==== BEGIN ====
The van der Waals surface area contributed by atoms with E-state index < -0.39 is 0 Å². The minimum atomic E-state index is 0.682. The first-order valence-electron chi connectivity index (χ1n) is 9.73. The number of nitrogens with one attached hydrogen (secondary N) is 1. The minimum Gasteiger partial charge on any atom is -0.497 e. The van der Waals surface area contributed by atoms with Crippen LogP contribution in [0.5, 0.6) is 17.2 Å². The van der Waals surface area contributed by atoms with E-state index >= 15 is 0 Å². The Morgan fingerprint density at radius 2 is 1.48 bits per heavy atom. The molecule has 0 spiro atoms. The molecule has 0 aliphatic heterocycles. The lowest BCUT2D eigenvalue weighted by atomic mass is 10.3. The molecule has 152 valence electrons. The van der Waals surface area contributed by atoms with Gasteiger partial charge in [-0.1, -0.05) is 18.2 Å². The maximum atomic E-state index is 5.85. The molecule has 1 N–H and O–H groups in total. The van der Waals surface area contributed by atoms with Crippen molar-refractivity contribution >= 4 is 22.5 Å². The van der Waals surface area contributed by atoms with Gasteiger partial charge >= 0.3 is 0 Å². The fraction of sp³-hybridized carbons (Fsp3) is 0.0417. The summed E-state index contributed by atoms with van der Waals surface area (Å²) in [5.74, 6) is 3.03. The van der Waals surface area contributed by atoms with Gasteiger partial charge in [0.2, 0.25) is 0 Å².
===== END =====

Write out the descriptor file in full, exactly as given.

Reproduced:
The van der Waals surface area contributed by atoms with E-state index < -0.39 is 0 Å². The minimum atomic E-state index is 0.682. The first-order valence-electron chi connectivity index (χ1n) is 9.73. The number of nitrogens with one attached hydrogen (secondary N) is 1. The minimum Gasteiger partial charge on any atom is -0.497 e. The van der Waals surface area contributed by atoms with Crippen LogP contribution in [0.5, 0.6) is 17.2 Å². The van der Waals surface area contributed by atoms with E-state index >= 15 is 0 Å². The Morgan fingerprint density at radius 2 is 1.48 bits per heavy atom. The molecule has 0 spiro atoms. The molecule has 0 aliphatic heterocycles. The lowest BCUT2D eigenvalue weighted by atomic mass is 10.3. The molecule has 152 valence electrons. The van der Waals surface area contributed by atoms with Gasteiger partial charge in [-0.1, -0.05) is 18.2 Å². The maximum atomic E-state index is 5.85. The molecule has 1 N–H and O–H groups in total. The van der Waals surface area contributed by atoms with Crippen molar-refractivity contribution >= 4 is 22.5 Å². The van der Waals surface area contributed by atoms with Gasteiger partial charge >= 0.3 is 0 Å². The fraction of sp³-hybridized carbons (Fsp3) is 0.0417. The summed E-state index contributed by atoms with van der Waals surface area (Å²) in [5.74, 6) is 3.03. The van der Waals surface area contributed by atoms with Gasteiger partial charge in [0.2, 0.25) is 0 Å².